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Abarim Publications' Biblical Dictionary: The Greek word: δεκα
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Abarim Publications' online Biblical Greek Dictionary

δεκα

The word δεκα (deka) means ten. Apart from signifying a quantity between nine and eleven, this word also served to indicate a collection of undetermined size but signifying the whole of it. How large the collection then actually was depended mostly on the size of the unit.

Hence all of Abraham's wealth was represented by ten camels (compare Genesis 24:2 with 24:10; the camel being a unit of trade, see our article on the word גמל, gamal), the whole of the kingdom of heaven could be represented by ten virgins (Matthew 25:1), ten talents (Matthew 25:28), ten coins (Luke 15:8), ten slaves (Luke 19:13), and ten cities (Luke 19:17). On the other hand, ten days of tribulation may last an undetermined while, but only until the whole tribulation is over, which would not be all that long since the unit is a mere day (Revelation 2:10, see 1 Samuel 25:38, Daniel 1:12).

In the New Testament the following words that contain δεκα (deka) are used:

  • The ordinal δεκατος (dekatos), meaning tenth (John 1:39, Revelation 11:13). When preceded by the definite article and in the feminine form δεκατη (dekate), this word means the tenth, also known as tithe (Matthew 23:23, Hebrews 7:2). From this adjective come:
    • Together with πεντε (pente), meaning five, and the copulative και (kai), meaning and: the ordinal πεντεκαιδεκατος (pentekaidekatos), meaning fifteenth (Luke 3:1 only).
    • Together with τεσσαρες (tessares), meaning four and the copulative και (kai), meaning and: the ordinal τεσσαρεσκαιδεκατος (tessareskaidekate), meaning fourteenth (Acts 27:27 and 27:33 only).
  • The verb δεκατοω (dekatoo), meaning to tithe (Hebrews 7:6 and 7:9 only). From this verb comes:
    • Together with the preposition απο (apo), meaning from: the verb αποδεκατοω (apodekatoo), meaning to tithe from, to levy tithes from (Matthew 23:23, Luke 11:42, Hebrews 7:5).
  • Together with δυο (duo), meaning two: the cardinal δεκαδυω (dekaduo), meaning twelve. This unusual form occurs only in Acts 19:7 and 24:11. More common is the reverse: δωδεκα (dodeka), see below.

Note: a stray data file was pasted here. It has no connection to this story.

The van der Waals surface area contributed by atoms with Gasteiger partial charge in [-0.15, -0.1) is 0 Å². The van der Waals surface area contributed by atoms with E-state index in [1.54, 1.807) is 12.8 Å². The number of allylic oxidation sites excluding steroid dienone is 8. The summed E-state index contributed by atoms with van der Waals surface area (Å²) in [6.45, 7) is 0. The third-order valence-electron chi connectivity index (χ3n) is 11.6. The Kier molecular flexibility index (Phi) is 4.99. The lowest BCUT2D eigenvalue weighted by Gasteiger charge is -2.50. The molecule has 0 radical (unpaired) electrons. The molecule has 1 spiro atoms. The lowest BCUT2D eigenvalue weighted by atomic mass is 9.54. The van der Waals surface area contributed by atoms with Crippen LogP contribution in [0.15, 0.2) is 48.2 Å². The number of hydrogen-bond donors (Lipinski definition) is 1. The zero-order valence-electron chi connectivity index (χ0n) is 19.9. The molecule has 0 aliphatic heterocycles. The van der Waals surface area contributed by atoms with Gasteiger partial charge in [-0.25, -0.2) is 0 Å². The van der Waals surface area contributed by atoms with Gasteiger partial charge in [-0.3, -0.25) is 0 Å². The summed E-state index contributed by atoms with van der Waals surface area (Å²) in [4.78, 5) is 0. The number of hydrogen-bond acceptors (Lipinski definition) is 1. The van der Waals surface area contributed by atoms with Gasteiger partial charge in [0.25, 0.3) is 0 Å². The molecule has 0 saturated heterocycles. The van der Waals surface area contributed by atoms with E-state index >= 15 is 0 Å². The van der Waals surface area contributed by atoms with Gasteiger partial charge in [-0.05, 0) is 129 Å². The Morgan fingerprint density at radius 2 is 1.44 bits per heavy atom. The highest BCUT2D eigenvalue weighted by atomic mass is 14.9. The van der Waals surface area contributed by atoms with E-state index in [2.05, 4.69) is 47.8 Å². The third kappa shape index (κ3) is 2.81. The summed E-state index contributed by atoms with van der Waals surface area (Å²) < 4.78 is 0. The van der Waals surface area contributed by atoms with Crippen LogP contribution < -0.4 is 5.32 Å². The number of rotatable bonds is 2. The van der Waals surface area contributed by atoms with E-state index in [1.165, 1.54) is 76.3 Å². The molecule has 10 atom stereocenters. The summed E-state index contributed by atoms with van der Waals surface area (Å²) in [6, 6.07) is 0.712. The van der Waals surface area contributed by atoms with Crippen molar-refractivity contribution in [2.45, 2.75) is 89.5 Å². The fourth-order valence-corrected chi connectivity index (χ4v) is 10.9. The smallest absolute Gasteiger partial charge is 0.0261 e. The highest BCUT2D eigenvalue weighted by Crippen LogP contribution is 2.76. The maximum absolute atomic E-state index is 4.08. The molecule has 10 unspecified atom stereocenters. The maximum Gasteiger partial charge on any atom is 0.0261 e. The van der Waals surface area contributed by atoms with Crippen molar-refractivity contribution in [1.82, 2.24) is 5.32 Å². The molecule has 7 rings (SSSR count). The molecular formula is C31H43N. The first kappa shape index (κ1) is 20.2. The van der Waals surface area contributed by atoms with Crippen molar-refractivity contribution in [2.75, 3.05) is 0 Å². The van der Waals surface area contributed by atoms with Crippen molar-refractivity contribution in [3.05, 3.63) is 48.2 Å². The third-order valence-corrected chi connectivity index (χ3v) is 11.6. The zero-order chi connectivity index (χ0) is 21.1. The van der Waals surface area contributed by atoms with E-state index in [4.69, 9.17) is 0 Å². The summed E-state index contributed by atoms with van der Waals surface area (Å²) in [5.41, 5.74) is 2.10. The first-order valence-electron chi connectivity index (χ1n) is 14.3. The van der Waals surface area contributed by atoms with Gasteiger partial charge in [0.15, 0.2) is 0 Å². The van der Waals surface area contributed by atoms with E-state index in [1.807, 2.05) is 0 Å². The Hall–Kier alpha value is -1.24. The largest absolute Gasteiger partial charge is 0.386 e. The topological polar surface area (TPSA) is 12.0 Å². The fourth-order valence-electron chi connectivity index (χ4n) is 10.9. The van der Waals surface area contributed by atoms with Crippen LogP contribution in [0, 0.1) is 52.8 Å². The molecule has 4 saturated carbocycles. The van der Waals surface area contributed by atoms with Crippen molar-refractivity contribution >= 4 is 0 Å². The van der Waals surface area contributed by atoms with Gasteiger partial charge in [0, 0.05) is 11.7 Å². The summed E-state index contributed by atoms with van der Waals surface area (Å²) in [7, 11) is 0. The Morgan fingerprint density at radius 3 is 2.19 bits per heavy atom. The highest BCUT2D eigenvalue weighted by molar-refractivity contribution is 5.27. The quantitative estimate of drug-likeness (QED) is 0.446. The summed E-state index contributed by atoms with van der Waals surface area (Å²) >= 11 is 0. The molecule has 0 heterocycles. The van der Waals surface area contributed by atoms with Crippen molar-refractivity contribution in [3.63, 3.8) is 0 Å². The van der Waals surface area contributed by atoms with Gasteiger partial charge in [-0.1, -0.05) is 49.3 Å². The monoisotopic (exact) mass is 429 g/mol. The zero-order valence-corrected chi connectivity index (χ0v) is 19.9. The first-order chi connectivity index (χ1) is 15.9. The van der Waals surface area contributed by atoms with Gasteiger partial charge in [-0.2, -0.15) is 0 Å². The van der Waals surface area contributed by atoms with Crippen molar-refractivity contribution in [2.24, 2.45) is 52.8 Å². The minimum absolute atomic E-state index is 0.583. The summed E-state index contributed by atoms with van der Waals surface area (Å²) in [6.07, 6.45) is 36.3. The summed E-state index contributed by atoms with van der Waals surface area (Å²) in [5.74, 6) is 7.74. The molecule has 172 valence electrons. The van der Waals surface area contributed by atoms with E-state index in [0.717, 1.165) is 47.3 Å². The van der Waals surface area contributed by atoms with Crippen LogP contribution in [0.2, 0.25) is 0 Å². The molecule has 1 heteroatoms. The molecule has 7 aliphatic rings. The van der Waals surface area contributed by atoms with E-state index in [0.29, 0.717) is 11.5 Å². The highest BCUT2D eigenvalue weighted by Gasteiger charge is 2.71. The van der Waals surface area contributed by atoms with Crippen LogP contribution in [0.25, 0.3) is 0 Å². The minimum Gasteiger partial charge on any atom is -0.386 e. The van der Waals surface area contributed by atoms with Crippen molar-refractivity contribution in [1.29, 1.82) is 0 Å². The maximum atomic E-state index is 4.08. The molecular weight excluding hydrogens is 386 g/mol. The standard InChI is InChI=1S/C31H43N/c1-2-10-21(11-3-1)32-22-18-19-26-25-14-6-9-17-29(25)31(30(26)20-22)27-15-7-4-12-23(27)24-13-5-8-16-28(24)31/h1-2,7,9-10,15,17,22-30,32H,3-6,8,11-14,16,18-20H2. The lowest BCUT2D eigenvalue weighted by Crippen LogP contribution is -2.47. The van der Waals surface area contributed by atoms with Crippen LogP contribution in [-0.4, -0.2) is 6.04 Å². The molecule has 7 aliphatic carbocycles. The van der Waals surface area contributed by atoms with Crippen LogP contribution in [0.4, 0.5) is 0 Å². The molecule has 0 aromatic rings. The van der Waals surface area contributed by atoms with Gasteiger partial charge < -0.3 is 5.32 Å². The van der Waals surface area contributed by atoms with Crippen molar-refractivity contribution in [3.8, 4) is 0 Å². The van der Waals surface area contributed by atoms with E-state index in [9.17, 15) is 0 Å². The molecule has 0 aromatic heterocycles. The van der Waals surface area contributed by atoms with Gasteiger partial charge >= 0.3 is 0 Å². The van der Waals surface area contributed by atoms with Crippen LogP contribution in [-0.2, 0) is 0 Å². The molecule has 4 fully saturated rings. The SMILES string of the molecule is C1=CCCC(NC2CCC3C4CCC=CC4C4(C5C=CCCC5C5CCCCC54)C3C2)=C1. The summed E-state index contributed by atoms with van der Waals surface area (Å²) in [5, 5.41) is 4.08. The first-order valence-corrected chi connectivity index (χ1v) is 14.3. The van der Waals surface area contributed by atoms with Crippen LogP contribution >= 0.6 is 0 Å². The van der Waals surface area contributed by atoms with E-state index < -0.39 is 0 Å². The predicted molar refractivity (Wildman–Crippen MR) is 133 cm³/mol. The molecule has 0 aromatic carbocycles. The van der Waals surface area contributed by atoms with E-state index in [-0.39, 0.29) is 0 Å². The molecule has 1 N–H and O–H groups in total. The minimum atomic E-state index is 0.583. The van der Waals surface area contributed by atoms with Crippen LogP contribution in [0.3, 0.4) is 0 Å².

• Together with πεντε (pente), meaning five: the cardinal δεκαπεντε (dekapente), meaning fifteen (John 11:18, Acts 27:28 and Galatians 1:18 only).
  • Together with τεσσαρες (tessares), meaning four: the cardinal δεκατεσσαρες (dekatessares), meaning fourteen (Matthew 1:17, 2 Corinthians 12:2 and Galatians 2:1 only).
  • Together with δυο (duo), meaning two: the cardinal δωδεκα (dodeka), meaning twelve (Matthew 10:1, John 6:13, Revelation 21:21). From this word come:
    • The adjective δωδεκατος (dodekatos), meaning twelfth (Revelation 21:20 only).
    • Together with the noun φυλη (phule), meaning tribe: the noun δωδεκαφυλον (dodekaphulon), meaning twelve-tribe. It's a word like biped or quadruped, and means consisting of twelve tribes, a nickname for Israel (Acts 26:7 only).
  • Together with εν (hen), which is the neutral form of εις (heis), meaning one: the cardinal ενδκα (hendeka), meaning eleven. In the New Testament this word is only used to describe the eleven disciples after the death of Judas (Matthew 28:16, Mark 16:14, Luke 24:9 and 24:33, and Acts 1:26). From this word comes:
    • The ordinal ενδεκατος (hendekatos), meaning eleventh (Matthew 20:6, 20:9 and Revelation 21:20 only).

Also see our article on the noun עשר ('eser), the Hebrew word for ten.


Associated Biblical names

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